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Case Study: The Uninsured


The New Physician September 2000
One in six Americans does not have health insurance, and many live sicker and die younger because of it. The ones Dr. Debra Richter thinks of are dead—like George and his sister, Tina. Richter took care of them at an inner-city health center in Buffalo, New York. Diabetics since childhood, their disease went untreated because the family rarely had health insurance. When they were teenagers, Tina waitressed and George worked in factories. None of their employers offered them health insurance. They earned too much money to qualify for Medicaid, and they couldn’t afford to buy private insurance, so they went without insulin, syringes and glucometer sticks.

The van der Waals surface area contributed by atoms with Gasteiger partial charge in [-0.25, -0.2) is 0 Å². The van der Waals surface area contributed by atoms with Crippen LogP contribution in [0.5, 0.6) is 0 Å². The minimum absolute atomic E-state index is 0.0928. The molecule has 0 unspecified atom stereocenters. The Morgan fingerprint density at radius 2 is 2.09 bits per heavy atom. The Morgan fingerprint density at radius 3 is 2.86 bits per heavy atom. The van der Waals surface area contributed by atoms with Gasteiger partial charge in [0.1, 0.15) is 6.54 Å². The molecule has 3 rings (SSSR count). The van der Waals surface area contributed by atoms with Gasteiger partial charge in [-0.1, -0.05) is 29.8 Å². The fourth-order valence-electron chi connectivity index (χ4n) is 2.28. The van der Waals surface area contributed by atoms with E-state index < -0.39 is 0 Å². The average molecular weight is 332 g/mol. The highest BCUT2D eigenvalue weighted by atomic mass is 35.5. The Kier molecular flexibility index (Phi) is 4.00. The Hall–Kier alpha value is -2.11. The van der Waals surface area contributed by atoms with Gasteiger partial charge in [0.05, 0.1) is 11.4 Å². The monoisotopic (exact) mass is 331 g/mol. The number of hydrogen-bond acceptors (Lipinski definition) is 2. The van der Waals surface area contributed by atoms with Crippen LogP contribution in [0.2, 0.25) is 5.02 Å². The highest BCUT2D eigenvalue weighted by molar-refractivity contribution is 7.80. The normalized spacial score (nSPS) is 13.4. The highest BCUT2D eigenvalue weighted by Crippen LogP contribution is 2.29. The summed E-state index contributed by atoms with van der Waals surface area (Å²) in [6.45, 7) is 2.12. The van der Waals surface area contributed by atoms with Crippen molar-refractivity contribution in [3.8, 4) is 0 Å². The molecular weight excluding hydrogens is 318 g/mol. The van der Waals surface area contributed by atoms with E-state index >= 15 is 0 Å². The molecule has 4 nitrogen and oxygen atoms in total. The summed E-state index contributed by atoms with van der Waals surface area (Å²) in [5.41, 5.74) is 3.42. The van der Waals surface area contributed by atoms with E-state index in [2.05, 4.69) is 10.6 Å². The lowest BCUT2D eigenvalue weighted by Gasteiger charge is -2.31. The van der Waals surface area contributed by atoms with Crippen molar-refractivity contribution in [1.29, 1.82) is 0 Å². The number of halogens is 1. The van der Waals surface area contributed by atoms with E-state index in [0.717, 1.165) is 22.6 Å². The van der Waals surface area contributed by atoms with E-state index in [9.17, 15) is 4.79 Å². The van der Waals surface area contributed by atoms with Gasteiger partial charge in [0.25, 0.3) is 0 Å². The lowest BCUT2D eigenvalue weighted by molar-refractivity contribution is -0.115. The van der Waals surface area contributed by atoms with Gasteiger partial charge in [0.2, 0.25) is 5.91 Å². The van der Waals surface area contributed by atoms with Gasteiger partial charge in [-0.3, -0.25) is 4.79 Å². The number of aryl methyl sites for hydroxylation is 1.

“I’d talk drug companies into giving us free bottles of insulin,” Richter says, “but you just don’t keep free samples of insulin lying around. Syringes were fairly easy to scrounge, but at 50 cents each, glucometer sticks were difficult to get.”

With blood sugar levels averaging 200, George went blind at age 20. Unable to see or work, depressed and housebound, his disability finally qualified him for Medicaid—too late. He died at age 21 of multiple organ failure due to uncontrolled diabetes.

Tina’s first and only baby lived for five months and never left the hospital. Cause of death: complications from gestational diabetes. A year later, Tina had a myocardial infarction. Despite a bypass, she died at age 25. “It was heartbreaking,” Richter says. “George and Tina had a strong work ethic. I had to face their mother at the funerals knowing if they had gotten good care for diabetes, we could have prevented all their end organ disease. George would not have gone blind. The baby would have lived. Neither would have had heart or kidney problems.”

“I see stories like these every day,” Richter says, “but the public never hears them because they’re anecdotal. The cause of death says kidney failure, but they really died from lack of insurance.”